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Vulnerable Americans are stuck in a Medicare-Medicaid maze. Is a fix in sight?

People who qualify for both Medicare and Medicaid face maddening challenges accessing health care. The government spends $500 billion on this care, yet patients often can't get what they need.
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People who qualify for both Medicare and Medicaid face maddening challenges accessing health care. The government spends $500 billion on this care, yet patients often can't get what they need.

On Thursday, a bipartisan group of six U.S. Senators will unveil a bill aimed at helping millions of Americans trapped in a special kind of health insurance hell. These people, who are among the country's sickest and poorest patients, are covered by two government health insurance programs — Medicare and Medicaid — yet still struggle to get the care they need.

Their struggles persist despite Medicare and Medicaid combining to spend nearly half a trillion dollars a year — almost $40,000 per person on average — on these patients, who are sometimes called "duals" or "the dually eligible."

"If you can come up with a set of solutions that can save the taxpayer money and make a patient's life better, by golly you've found a sweet spot," the bill's lead author, Sen. Bill Cassidy, R-Louisiana, said in an interview with Tradeoffs.

The bill, known as the DUALS Act of 2024, targets what many experts see as the fundamental source of this system's inefficiency and ineffectiveness: its fragmentation. It will be introduced later today at a press conference by Democratic Senators Tom Carper, Mark Warner and Bob Menendez and Republicans Bill Cassidy and John Cornyn. Sen. Tim Scott, Republican of South Carolina, is also a co-sponsor of the bill.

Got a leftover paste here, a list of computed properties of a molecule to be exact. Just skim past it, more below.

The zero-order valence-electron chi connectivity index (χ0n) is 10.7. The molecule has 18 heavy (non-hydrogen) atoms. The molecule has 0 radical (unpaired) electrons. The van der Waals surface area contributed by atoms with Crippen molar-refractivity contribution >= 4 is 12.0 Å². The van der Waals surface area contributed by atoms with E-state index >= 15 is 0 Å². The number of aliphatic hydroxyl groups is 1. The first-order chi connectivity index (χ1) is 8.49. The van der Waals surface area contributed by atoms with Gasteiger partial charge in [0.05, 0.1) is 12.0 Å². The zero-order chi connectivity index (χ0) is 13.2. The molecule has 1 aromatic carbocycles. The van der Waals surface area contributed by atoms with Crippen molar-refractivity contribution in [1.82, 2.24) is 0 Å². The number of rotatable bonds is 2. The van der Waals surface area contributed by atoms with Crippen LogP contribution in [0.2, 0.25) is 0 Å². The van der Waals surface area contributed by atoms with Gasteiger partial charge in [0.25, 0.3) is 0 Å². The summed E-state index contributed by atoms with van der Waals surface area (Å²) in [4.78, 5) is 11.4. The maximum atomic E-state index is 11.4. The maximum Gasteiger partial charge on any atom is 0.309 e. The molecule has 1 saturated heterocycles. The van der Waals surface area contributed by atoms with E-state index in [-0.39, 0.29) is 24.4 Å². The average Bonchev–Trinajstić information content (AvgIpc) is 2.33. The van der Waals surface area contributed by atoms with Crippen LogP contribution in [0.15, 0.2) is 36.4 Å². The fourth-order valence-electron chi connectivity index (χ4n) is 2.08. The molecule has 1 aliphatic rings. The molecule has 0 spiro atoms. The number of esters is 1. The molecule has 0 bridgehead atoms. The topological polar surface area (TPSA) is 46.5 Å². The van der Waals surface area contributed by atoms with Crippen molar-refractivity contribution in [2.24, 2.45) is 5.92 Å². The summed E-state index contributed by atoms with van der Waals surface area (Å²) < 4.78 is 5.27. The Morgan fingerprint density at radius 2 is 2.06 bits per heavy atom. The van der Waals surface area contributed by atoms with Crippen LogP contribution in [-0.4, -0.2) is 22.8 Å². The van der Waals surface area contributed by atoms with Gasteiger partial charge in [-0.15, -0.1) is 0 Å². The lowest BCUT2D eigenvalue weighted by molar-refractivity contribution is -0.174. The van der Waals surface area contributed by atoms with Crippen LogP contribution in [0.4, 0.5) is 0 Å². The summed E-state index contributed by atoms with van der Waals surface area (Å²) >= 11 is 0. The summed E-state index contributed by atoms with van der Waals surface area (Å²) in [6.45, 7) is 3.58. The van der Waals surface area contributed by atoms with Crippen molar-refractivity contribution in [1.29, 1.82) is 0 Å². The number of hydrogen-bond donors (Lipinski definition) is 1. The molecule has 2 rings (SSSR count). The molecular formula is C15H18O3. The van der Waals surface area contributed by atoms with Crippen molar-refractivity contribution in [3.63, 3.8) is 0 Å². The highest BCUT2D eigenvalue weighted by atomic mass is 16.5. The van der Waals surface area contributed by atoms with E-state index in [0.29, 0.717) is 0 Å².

Right now, to access vital services, most of the 12 million 'duals' are forced to deal with two different insurance plans and decipher two sets of confusing, sometimes conflicting rules. Medicare covers more urgent medical needs like surgeries while Medicaid pays for longer-term services like regular home visits from an aide. This bill aims to remove the patient from the middle of that maze.

The legislation mandates states to offer people at least one single, seamless insurance plan option that manages all of their medical, behavioral and long-term care — combining the Medicaid and Medicare sides of their benefits. Lawmakers hope the move makes care better and more cost-effective.

Senators promise relief to patients stuck in the middle of a $500 billion mess

People qualify as "dually eligible" because of their low incomes and by either having a long-term disability, being over 65 or all three. Any delay to receiving care can take a toll. Bronx resident Saleema Render-Hornsby experienced that firsthand in 2022.

The 34-year-old has spina bifida — a spinal cord issue that limits her use of her lower legs — and her trusty wheelchair nicknamed "the Cadillac" broke down in the middle of a New York City street. Medicare and Medicaid tossed her request for a new chair around like a hot potato.

"I shouldn't be stuck in the middle," Render-Hornsby said. "Why do I have to keep repeating what I need until I'm blue in the face?"

After multiple appeals and her mother buying a temporary chair that caused Render-Hornsby back aches, nerve pain and pressure sores, Render-Hornsby got her chair.

It took 20 months.

Bill's impact in doubt

Today, just north of 1 million duals are enrolled in a plan that's as seamless as the kind outlined in this legislation. The bill requires states to pick a plan from a list of options that would be approved by the federal government.

Industry groups, consumer advocates and academic experts applaud the bill's authors for lighting a federal fire under states to solve this annual half-a-trillion-dollar problem. However, many question if it would achieve the bill sponsors' twin goals of saving taxpayer money and improving patient health.

The legislation is silent on many key technical details like how much health insurance plans would be paid to run these new seamless plans or how plan quality would be measured, they point out.

"We have the opportunity to be transformational and to hold health plans accountable," said Amber Christ, managing director of health advocacy for the nonprofit Justice in Aging. "I don't see this legislation really moving the needle."